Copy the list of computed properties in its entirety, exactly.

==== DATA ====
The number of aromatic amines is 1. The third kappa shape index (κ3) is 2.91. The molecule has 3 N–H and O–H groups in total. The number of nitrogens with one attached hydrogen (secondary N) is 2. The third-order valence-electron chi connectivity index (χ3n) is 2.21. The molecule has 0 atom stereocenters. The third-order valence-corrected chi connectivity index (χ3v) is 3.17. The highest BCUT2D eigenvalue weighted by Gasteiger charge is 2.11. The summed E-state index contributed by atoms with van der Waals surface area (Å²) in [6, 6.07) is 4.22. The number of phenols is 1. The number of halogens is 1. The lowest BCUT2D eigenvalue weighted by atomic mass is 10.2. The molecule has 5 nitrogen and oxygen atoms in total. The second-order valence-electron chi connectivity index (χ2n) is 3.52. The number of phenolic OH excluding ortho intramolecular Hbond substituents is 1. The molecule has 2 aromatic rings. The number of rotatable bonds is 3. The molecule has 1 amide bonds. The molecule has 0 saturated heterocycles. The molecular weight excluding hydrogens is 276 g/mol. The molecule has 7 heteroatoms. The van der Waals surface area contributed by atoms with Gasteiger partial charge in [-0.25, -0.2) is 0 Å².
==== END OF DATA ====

The number of aromatic amines is 1. The third kappa shape index (κ3) is 2.91. The molecule has 3 N–H and O–H groups in total. The number of nitrogens with one attached hydrogen (secondary N) is 2. The third-order valence-electron chi connectivity index (χ3n) is 2.21. The molecule has 0 atom stereocenters. The third-order valence-corrected chi connectivity index (χ3v) is 3.17. The highest BCUT2D eigenvalue weighted by Gasteiger charge is 2.11. The summed E-state index contributed by atoms with van der Waals surface area (Å²) in [6, 6.07) is 4.22. The number of phenols is 1. The number of halogens is 1. The lowest BCUT2D eigenvalue weighted by atomic mass is 10.2. The molecule has 5 nitrogen and oxygen atoms in total. The second-order valence-electron chi connectivity index (χ2n) is 3.52. The number of phenolic OH excluding ortho intramolecular Hbond substituents is 1. The molecule has 2 aromatic rings. The number of rotatable bonds is 3. The molecule has 1 amide bonds. The molecule has 0 saturated heterocycles. The molecular weight excluding hydrogens is 276 g/mol. The molecule has 7 heteroatoms. The van der Waals surface area contributed by atoms with Gasteiger partial charge in [-0.25, -0.2) is 0 Å².